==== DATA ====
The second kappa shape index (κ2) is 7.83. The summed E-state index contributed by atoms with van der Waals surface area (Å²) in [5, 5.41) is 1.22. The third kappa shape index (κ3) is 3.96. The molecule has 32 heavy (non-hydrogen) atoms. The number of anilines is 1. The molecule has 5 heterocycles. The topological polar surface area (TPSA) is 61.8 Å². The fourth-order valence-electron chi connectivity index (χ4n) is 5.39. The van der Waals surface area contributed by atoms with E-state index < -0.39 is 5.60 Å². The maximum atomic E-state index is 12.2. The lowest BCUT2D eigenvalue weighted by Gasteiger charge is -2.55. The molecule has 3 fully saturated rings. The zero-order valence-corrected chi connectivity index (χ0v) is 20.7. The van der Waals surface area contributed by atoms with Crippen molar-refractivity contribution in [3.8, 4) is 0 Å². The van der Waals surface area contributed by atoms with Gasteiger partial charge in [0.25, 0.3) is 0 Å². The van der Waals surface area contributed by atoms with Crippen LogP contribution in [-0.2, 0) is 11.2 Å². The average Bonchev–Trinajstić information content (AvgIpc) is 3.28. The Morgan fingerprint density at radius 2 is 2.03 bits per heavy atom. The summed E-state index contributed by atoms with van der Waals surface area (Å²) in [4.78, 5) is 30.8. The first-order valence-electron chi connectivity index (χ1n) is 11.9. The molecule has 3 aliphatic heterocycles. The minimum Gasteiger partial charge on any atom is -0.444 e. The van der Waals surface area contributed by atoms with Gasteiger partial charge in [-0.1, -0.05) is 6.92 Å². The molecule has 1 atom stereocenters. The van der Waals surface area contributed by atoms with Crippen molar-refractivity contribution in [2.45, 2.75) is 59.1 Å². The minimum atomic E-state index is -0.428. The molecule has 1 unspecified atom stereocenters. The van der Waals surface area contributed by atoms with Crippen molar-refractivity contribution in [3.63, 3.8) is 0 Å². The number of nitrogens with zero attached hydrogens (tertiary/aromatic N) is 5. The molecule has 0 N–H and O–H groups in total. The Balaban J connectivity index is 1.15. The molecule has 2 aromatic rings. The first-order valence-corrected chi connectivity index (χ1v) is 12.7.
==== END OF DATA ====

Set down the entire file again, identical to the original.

The second kappa shape index (κ2) is 7.83. The summed E-state index contributed by atoms with van der Waals surface area (Å²) in [5, 5.41) is 1.22. The third kappa shape index (κ3) is 3.96. The molecule has 32 heavy (non-hydrogen) atoms. The number of anilines is 1. The molecule has 5 heterocycles. The topological polar surface area (TPSA) is 61.8 Å². The fourth-order valence-electron chi connectivity index (χ4n) is 5.39. The van der Waals surface area contributed by atoms with E-state index < -0.39 is 5.60 Å². The maximum atomic E-state index is 12.2. The lowest BCUT2D eigenvalue weighted by Gasteiger charge is -2.55. The molecule has 3 fully saturated rings. The zero-order valence-corrected chi connectivity index (χ0v) is 20.7. The van der Waals surface area contributed by atoms with Crippen molar-refractivity contribution in [3.8, 4) is 0 Å². The van der Waals surface area contributed by atoms with Gasteiger partial charge in [0.25, 0.3) is 0 Å². The van der Waals surface area contributed by atoms with Crippen LogP contribution in [-0.2, 0) is 11.2 Å². The average Bonchev–Trinajstić information content (AvgIpc) is 3.28. The Morgan fingerprint density at radius 2 is 2.03 bits per heavy atom. The summed E-state index contributed by atoms with van der Waals surface area (Å²) in [4.78, 5) is 30.8. The first-order valence-electron chi connectivity index (χ1n) is 11.9. The molecule has 3 aliphatic heterocycles. The minimum Gasteiger partial charge on any atom is -0.444 e. The van der Waals surface area contributed by atoms with Gasteiger partial charge in [-0.1, -0.05) is 6.92 Å². The molecule has 1 atom stereocenters. The van der Waals surface area contributed by atoms with Crippen molar-refractivity contribution in [2.45, 2.75) is 59.1 Å². The minimum atomic E-state index is -0.428. The molecule has 1 unspecified atom stereocenters. The van der Waals surface area contributed by atoms with Crippen molar-refractivity contribution in [3.63, 3.8) is 0 Å². The number of nitrogens with zero attached hydrogens (tertiary/aromatic N) is 5. The molecule has 0 N–H and O–H groups in total. The Balaban J connectivity index is 1.15. The molecule has 2 aromatic rings. The first-order valence-corrected chi connectivity index (χ1v) is 12.7.